Geopolitics

Prostitution In East Germany: New Film Pulls Back The Curtain

Prostitution was officially a crime in German Democratic Republic. But documentary filmmaker Axel Nixdorf discovers how widely it was tolerated, and even encouraged,

Berlin in the 1970s
Berlin in the 1970s
Florian Stark

BERLIN — The German Democratic Republic (East Germany) is "a clean state," its then leader, Socialist Unity Party head Erich Honecker once said. "It has unshakeable ethical standards of decency and morality."

Honecker was talking, in this case, about prostitution. The practice was was outlawed in 1968 under Paragraph 249 of the penal code, which referred to it as a "criminal refusal to take part in socialist life." And to enforce the crackdown, the party looked to the Stasi, East Germany's secret police force, which had 91,000 full-time staff and twice as many unofficial informants.

And yet, even in this state that took so much pride in its moral integrity, prostitution still existed. It took place everywhere, all the time, with the knowledge, tacit agreement and even encouragement of the state and party leadership. And as Axel Nixdorf reveals in his new documentary, Prostitution in the GDR: Socialism, Stasi, Sex, it not only brought in foreign currency, but also knowledge and power that could be used against individual citizens.

A complaint received by the Stasi in 1989, from two West German visitors to the Leipzig spring fair, sheds light on the reality of prostitution in the GDR. They said they were, to put it mildly, "shocked at the prevalence of prostitution."

Prostitution not only brought in foreign currency, but also knowledge and power.

During the fair, certain hotels were an absolute market for sex — if you were paying with foreign currency, that is. The Merkur Hotel, for example, was openly advertising as a "meeting place where lonely travelers can live out their fantasies," the visitors said.

In the harbor town of Rostock, the Free German Federation of Trade Unions ran the International Sailors' Club, which was well known as a platform for this kind of activity. In the 1970s, the authorities decided that from then on only sailors with a valid shore pass — and women, of course — would be allowed entry to the establishment. For Rostock historian Steffi Brüning, that is a clear sign that the state knew exactly what was going on at the club.

In East Berlin, police officers were surprised to see "cars with the same license plates returning again and again" to a particular address that was under surveillance. The cars were from a fleet belonging to the Socialist Unity Party. The question of whether the visitors were officials or drivers was never resolved.

Leipzig, Germany in 1980 — Photo: Dietmar Rabich

But it was not only clients with access to foreign currency or friends in high places who allowed prostitution to flourish in the GDR. Everyday citizens could also find sex for sale at certain cafés, clubs and street corners. Nixdorf quotes a Stasi report that details how a husband forced his wife to work as a prostitute on Nordstraße while he drove her colleagues around town for 10 (East German) marks each. Sex in the car cost 50, while in a flat it was 100. A pensioner who rented out his back room made 10 marks, while hotel employees could earn very generous tips.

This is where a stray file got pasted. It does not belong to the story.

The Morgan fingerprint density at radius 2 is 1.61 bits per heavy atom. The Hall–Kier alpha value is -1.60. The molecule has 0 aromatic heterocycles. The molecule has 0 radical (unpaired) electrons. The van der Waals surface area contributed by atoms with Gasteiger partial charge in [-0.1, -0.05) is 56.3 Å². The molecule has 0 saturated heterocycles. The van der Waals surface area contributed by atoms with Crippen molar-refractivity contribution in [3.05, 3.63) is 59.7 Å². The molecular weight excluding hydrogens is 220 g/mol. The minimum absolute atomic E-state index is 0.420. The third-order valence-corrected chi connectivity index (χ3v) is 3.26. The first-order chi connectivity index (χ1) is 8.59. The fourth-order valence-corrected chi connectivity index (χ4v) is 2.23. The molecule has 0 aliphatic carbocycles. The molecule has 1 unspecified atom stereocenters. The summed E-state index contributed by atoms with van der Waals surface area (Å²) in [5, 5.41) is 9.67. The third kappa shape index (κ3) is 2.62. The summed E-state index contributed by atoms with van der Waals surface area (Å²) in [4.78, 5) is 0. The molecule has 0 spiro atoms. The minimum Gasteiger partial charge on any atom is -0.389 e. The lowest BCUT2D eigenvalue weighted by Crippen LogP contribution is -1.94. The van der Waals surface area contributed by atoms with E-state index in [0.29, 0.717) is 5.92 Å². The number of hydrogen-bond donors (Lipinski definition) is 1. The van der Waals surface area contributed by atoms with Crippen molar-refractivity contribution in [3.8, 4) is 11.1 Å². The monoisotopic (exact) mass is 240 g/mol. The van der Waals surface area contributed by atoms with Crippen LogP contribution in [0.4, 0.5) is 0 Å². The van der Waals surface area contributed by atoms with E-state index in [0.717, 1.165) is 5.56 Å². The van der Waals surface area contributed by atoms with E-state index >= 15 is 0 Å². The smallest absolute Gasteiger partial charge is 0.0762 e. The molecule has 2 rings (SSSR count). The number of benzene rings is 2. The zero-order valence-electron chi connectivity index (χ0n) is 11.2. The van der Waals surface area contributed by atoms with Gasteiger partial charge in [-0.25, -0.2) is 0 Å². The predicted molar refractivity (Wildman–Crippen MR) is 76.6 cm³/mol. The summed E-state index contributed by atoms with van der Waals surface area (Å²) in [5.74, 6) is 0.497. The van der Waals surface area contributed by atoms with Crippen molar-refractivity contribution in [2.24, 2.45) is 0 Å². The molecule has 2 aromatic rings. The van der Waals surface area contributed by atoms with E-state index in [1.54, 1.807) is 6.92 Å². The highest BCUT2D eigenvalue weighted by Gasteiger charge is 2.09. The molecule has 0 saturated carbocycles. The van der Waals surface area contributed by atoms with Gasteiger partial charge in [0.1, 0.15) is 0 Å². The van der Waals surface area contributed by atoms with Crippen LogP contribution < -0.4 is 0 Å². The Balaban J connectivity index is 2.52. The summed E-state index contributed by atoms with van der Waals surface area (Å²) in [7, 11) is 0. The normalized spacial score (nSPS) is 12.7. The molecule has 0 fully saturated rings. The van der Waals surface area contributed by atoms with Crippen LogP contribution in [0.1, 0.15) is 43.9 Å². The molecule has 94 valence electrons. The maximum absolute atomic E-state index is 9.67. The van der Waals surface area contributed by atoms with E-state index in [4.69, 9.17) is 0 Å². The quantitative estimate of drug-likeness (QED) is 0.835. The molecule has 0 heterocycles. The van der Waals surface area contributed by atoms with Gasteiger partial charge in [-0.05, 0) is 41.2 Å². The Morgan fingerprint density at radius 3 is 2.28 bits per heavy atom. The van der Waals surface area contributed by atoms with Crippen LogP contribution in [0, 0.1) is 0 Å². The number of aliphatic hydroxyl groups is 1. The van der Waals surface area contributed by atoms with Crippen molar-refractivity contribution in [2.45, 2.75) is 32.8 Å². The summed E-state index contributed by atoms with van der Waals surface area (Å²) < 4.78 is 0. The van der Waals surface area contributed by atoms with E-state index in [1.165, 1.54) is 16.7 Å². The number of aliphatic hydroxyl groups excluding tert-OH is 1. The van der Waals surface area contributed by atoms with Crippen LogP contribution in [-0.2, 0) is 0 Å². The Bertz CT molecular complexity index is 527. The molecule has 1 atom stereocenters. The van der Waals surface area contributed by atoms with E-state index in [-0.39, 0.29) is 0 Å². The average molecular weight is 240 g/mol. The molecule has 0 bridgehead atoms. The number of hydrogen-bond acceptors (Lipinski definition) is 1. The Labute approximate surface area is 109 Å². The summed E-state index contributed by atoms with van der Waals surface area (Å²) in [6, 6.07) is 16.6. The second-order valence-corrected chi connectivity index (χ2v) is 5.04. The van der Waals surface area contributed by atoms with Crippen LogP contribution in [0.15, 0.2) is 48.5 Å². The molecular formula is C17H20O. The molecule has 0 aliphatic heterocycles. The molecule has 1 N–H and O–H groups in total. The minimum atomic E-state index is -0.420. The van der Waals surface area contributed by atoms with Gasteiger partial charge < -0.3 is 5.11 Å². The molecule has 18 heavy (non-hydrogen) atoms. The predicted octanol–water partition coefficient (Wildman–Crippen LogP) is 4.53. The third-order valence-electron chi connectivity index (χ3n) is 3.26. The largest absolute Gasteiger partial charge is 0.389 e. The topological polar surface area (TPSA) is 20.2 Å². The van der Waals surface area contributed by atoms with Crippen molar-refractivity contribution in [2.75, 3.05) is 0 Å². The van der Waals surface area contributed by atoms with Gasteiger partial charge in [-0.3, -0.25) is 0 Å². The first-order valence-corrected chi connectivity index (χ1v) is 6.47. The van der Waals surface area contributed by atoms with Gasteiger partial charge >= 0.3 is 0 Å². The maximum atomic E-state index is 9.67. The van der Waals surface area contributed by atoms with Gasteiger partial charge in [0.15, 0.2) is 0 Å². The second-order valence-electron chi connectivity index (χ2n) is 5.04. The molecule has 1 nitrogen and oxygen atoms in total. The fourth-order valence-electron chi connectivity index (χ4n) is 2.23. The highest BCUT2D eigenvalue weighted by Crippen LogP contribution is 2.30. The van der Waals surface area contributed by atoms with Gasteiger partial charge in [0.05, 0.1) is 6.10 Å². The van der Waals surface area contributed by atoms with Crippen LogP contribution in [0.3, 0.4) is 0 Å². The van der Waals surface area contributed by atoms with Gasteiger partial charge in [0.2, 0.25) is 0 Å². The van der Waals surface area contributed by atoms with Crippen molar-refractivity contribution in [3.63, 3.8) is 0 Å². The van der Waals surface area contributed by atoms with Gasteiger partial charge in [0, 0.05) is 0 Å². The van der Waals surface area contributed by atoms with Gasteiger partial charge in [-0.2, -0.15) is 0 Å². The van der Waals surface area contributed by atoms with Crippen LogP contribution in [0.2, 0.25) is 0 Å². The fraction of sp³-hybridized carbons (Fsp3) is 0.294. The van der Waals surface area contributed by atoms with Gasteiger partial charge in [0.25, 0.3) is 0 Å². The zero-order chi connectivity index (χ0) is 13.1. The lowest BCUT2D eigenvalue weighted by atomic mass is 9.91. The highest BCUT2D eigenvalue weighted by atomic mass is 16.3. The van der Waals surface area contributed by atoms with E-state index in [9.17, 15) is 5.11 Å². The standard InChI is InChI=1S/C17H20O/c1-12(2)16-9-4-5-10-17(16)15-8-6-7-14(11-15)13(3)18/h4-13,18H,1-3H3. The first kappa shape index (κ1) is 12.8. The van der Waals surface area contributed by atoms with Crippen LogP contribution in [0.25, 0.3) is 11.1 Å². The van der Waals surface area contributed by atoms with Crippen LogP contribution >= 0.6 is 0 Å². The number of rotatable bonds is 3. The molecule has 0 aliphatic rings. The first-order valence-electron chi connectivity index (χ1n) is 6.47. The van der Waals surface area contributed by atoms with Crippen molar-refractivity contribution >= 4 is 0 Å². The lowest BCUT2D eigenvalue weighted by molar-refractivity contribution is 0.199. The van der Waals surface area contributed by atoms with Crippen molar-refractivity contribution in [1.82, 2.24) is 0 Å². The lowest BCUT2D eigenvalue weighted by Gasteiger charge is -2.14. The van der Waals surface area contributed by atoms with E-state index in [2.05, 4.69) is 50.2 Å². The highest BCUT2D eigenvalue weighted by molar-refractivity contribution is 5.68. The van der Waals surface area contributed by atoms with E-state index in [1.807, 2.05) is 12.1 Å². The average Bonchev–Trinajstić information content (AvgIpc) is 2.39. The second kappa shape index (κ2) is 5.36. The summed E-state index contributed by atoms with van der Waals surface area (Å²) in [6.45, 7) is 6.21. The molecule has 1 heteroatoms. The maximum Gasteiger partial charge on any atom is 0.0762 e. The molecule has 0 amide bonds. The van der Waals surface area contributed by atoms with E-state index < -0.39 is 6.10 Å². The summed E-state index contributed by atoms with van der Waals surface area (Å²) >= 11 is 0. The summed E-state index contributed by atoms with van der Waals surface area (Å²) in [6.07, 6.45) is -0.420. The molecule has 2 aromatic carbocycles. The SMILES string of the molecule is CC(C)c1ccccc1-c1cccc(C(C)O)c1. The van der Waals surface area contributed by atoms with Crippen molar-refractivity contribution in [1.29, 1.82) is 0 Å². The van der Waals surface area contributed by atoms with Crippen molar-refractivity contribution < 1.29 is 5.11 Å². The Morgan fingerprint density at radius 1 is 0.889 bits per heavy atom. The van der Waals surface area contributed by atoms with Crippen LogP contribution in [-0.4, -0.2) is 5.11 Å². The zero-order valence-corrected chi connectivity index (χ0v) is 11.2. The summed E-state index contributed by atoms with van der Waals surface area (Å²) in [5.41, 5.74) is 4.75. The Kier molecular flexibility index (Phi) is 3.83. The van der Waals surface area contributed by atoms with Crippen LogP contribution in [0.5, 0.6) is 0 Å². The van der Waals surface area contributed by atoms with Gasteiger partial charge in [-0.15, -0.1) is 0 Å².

As the Stasi noted, "financial difficulties' forced the couple in Leipzig to turn to prostitution. In the mid-1970s, a receptionist earned around 800 marks a month. She could earn around the same amount in a single night working in bars or hotel rooms. This could be seen as an unintended consequence of the gender roles promoted by the state: women in the GDR were supposed to be equal and free from the demands of capitalist family structures.

The state's tolerance of prostitution is a typical example of its double standards. Ideology was important, but so were foreign currency and information. To persuade them to work as unofficial informants for the Stasi, prostitutes were threatened with imprisonment or having their children taken away. This meant they had to pump Western clients for information and, even more importantly, report GDR citizens who may be planning to flee to the West or commit other offenses.

To a great extent, the state gave women free rein to gather information. Sex worker Monika from Karl-Marx-Stadt (now renamed Chemnitz) sometimes earned 5,000 East German marks per job, which she then exchanged for Deutschmarks on the black market, at a ratio of 12:1.

The state's tolerance of prostitution is a typical example of its double standards.

"I kept the money in various hiding places," she told Focus magazine after German reunification. "I must have been really good. The men came back regularly for years."